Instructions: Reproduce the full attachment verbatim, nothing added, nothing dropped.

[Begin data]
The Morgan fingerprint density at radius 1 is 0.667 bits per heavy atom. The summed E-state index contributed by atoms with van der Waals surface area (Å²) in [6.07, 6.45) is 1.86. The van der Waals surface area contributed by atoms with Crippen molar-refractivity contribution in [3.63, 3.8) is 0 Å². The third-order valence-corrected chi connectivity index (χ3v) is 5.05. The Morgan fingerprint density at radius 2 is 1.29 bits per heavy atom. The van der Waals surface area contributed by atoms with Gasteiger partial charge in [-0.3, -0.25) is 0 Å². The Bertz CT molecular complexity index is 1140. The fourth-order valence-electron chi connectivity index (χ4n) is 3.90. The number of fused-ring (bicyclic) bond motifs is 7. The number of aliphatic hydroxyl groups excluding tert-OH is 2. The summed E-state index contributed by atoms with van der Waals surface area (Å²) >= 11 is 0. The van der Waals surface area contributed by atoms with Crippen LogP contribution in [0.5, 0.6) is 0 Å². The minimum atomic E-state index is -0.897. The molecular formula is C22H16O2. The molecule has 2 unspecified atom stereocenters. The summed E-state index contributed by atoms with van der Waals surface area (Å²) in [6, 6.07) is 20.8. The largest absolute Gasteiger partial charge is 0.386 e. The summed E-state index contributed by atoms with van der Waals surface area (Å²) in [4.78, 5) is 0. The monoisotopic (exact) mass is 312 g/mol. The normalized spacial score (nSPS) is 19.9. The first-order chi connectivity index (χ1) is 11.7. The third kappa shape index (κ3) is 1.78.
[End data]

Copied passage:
The Morgan fingerprint density at radius 1 is 0.667 bits per heavy atom. The summed E-state index contributed by atoms with van der Waals surface area (Å²) in [6.07, 6.45) is 1.86. The van der Waals surface area contributed by atoms with Crippen molar-refractivity contribution in [3.63, 3.8) is 0 Å². The third-order valence-corrected chi connectivity index (χ3v) is 5.05. The Morgan fingerprint density at radius 2 is 1.29 bits per heavy atom. The van der Waals surface area contributed by atoms with Gasteiger partial charge in [-0.3, -0.25) is 0 Å². The Bertz CT molecular complexity index is 1140. The fourth-order valence-electron chi connectivity index (χ4n) is 3.90. The number of fused-ring (bicyclic) bond motifs is 7. The number of aliphatic hydroxyl groups excluding tert-OH is 2. The summed E-state index contributed by atoms with van der Waals surface area (Å²) >= 11 is 0. The van der Waals surface area contributed by atoms with Crippen LogP contribution in [0.5, 0.6) is 0 Å². The minimum atomic E-state index is -0.897. The molecular formula is C22H16O2. The molecule has 2 unspecified atom stereocenters. The summed E-state index contributed by atoms with van der Waals surface area (Å²) in [6, 6.07) is 20.8. The largest absolute Gasteiger partial charge is 0.386 e. The summed E-state index contributed by atoms with van der Waals surface area (Å²) in [4.78, 5) is 0. The monoisotopic (exact) mass is 312 g/mol. The normalized spacial score (nSPS) is 19.9. The first-order chi connectivity index (χ1) is 11.7. The third kappa shape index (κ3) is 1.78.